When the cracks behind the pristine paint begin to show through the spackle
And the mask starts to slip
Revealing bloodshot eyes and snot filled nostrils
Shaking hands and tapping feet
Wounds impalpable to sight
Because perfection is never easy
And behind the girl whose whittled away her shortcomings to make inadequacy adequate
Is who you really are
Buried in a wooden coffin choking on drywall
Nursing wounds with paint primer
But as long as your walls are up
And your mask stays in place
Then your persona becomes all you are
Because perfection is exhaustive
But weakness would mean failure
So you behold the unmarred ivory beauty
Until the fractures beneath the spackle subside
Claremont High School
"It was a year where beginnings and endings were not clear, which is why now I am eager to end this chapter and start the next."
Senior Year Brings On Uncertainty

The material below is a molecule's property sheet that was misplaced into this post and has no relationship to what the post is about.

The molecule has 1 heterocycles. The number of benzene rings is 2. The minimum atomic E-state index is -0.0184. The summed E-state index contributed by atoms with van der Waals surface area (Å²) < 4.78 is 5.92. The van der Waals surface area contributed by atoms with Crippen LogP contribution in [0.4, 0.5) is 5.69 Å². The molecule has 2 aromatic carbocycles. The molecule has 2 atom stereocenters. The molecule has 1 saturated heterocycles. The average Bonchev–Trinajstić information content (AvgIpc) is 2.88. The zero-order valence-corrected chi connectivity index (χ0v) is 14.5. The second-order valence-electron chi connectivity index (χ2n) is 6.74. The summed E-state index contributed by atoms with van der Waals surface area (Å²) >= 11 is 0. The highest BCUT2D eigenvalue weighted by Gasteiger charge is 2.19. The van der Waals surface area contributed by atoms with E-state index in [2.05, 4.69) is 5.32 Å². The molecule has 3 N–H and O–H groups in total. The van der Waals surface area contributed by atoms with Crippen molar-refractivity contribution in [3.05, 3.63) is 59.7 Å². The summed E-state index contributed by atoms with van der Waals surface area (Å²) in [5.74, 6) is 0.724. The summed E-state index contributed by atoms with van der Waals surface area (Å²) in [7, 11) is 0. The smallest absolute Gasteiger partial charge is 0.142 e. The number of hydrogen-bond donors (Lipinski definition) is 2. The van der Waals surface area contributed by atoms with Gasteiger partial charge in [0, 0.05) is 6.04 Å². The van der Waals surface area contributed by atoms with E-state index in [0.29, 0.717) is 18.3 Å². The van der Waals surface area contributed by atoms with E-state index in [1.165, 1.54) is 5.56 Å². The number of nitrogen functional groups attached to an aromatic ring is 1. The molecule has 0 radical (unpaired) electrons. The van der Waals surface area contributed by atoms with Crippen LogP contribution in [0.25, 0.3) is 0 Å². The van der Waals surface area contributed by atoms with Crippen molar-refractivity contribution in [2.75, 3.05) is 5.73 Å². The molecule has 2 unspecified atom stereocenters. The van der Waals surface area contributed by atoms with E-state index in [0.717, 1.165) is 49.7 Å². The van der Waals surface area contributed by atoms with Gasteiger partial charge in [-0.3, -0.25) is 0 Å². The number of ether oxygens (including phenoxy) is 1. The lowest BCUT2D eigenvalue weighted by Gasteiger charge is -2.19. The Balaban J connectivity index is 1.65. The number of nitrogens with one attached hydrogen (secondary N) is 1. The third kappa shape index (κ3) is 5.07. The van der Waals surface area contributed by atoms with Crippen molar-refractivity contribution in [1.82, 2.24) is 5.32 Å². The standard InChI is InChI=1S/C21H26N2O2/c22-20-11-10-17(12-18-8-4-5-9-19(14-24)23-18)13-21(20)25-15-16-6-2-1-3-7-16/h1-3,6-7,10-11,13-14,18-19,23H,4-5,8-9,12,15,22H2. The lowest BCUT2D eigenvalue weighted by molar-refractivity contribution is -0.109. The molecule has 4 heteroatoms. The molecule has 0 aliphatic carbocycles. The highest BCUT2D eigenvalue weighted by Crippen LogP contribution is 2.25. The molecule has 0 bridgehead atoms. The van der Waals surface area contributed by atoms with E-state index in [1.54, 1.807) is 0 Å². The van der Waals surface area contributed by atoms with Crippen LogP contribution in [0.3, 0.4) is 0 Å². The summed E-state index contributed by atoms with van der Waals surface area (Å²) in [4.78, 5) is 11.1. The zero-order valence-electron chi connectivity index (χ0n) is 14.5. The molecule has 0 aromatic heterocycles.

The beginning of senior year was something surreal. Walking down the halls, seeing everyone carrying their books and scrolling through social media. It was something I was used to seeing everyday for the past three years of my life. But now it hit me. I was looking at it through the eyes of a senior. It was my last year of high school, and it was the last time I would ever see many of the people I was so used to seeing every day. It had become routine, the same people, even people I didn't know - but there was a sense of comfort in knowing I'd see them every day after third period.
My friends and I had spent years talking about senior activities, the ones we'd seen all the senior three generations above us do, like when the quad was closed off and it was "Senior Sit Out." Those things never came to be, and instead of June 11 being our last day of school, it was March 13. And it was a Friday, just to add a kick for the superstitious people out there.